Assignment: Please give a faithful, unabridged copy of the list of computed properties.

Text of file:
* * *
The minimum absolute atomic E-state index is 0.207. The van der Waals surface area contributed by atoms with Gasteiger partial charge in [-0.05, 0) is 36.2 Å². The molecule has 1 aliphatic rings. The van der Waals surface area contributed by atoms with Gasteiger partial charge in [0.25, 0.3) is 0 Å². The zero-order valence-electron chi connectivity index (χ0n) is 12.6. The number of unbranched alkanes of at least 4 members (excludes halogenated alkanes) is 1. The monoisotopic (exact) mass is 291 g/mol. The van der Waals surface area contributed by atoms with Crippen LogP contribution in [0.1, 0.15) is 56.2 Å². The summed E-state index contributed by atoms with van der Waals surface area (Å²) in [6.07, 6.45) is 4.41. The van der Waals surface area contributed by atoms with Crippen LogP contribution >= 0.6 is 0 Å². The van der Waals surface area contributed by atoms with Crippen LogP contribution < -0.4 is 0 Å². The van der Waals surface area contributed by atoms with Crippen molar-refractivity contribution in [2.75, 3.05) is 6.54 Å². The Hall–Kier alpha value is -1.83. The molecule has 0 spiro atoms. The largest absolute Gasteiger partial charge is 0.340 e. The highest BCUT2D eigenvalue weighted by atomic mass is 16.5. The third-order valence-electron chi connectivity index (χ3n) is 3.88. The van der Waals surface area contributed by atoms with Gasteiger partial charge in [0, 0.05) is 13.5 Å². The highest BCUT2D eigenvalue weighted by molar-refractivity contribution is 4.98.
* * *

The minimum absolute atomic E-state index is 0.207. The van der Waals surface area contributed by atoms with Gasteiger partial charge in [-0.05, 0) is 36.2 Å². The molecule has 1 aliphatic rings. The van der Waals surface area contributed by atoms with Gasteiger partial charge in [0.25, 0.3) is 0 Å². The zero-order valence-electron chi connectivity index (χ0n) is 12.6. The number of unbranched alkanes of at least 4 members (excludes halogenated alkanes) is 1. The monoisotopic (exact) mass is 291 g/mol. The van der Waals surface area contributed by atoms with Crippen LogP contribution in [0.1, 0.15) is 56.2 Å². The summed E-state index contributed by atoms with van der Waals surface area (Å²) in [6.07, 6.45) is 4.41. The van der Waals surface area contributed by atoms with Crippen LogP contribution >= 0.6 is 0 Å². The van der Waals surface area contributed by atoms with Crippen LogP contribution < -0.4 is 0 Å². The van der Waals surface area contributed by atoms with Crippen molar-refractivity contribution in [2.75, 3.05) is 6.54 Å². The Hall–Kier alpha value is -1.83. The molecule has 0 spiro atoms. The largest absolute Gasteiger partial charge is 0.340 e. The highest BCUT2D eigenvalue weighted by atomic mass is 16.5. The third-order valence-electron chi connectivity index (χ3n) is 3.88. The van der Waals surface area contributed by atoms with Gasteiger partial charge in [0, 0.05) is 13.5 Å². The highest BCUT2D eigenvalue weighted by molar-refractivity contribution is 4.98.